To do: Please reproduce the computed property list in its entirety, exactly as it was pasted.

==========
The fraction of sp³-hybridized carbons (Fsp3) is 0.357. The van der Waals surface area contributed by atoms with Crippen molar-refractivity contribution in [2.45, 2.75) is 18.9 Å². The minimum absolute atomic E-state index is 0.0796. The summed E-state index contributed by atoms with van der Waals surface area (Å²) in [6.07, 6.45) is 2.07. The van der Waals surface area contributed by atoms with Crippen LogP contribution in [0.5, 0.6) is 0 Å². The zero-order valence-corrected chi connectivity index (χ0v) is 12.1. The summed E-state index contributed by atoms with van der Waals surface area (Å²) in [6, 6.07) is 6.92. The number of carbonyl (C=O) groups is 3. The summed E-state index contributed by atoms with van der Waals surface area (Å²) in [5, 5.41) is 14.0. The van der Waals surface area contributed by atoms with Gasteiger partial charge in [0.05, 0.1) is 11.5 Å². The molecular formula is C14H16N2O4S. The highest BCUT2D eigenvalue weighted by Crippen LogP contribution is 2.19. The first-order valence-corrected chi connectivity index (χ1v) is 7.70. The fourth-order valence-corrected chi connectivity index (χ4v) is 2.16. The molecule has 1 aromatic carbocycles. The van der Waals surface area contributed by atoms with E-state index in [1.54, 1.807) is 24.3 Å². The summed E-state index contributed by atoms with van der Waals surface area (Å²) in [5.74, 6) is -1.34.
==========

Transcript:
The fraction of sp³-hybridized carbons (Fsp3) is 0.357. The van der Waals surface area contributed by atoms with Crippen molar-refractivity contribution in [2.45, 2.75) is 18.9 Å². The minimum absolute atomic E-state index is 0.0796. The summed E-state index contributed by atoms with van der Waals surface area (Å²) in [6.07, 6.45) is 2.07. The van der Waals surface area contributed by atoms with Crippen LogP contribution in [0.5, 0.6) is 0 Å². The zero-order valence-corrected chi connectivity index (χ0v) is 12.1. The summed E-state index contributed by atoms with van der Waals surface area (Å²) in [6, 6.07) is 6.92. The number of carbonyl (C=O) groups is 3. The summed E-state index contributed by atoms with van der Waals surface area (Å²) in [5, 5.41) is 14.0. The van der Waals surface area contributed by atoms with Gasteiger partial charge in [0.05, 0.1) is 11.5 Å². The molecular formula is C14H16N2O4S. The highest BCUT2D eigenvalue weighted by Crippen LogP contribution is 2.19. The first-order valence-corrected chi connectivity index (χ1v) is 7.70. The fourth-order valence-corrected chi connectivity index (χ4v) is 2.16. The molecule has 1 aromatic carbocycles. The van der Waals surface area contributed by atoms with E-state index in [1.54, 1.807) is 24.3 Å². The summed E-state index contributed by atoms with van der Waals surface area (Å²) in [5.74, 6) is -1.34.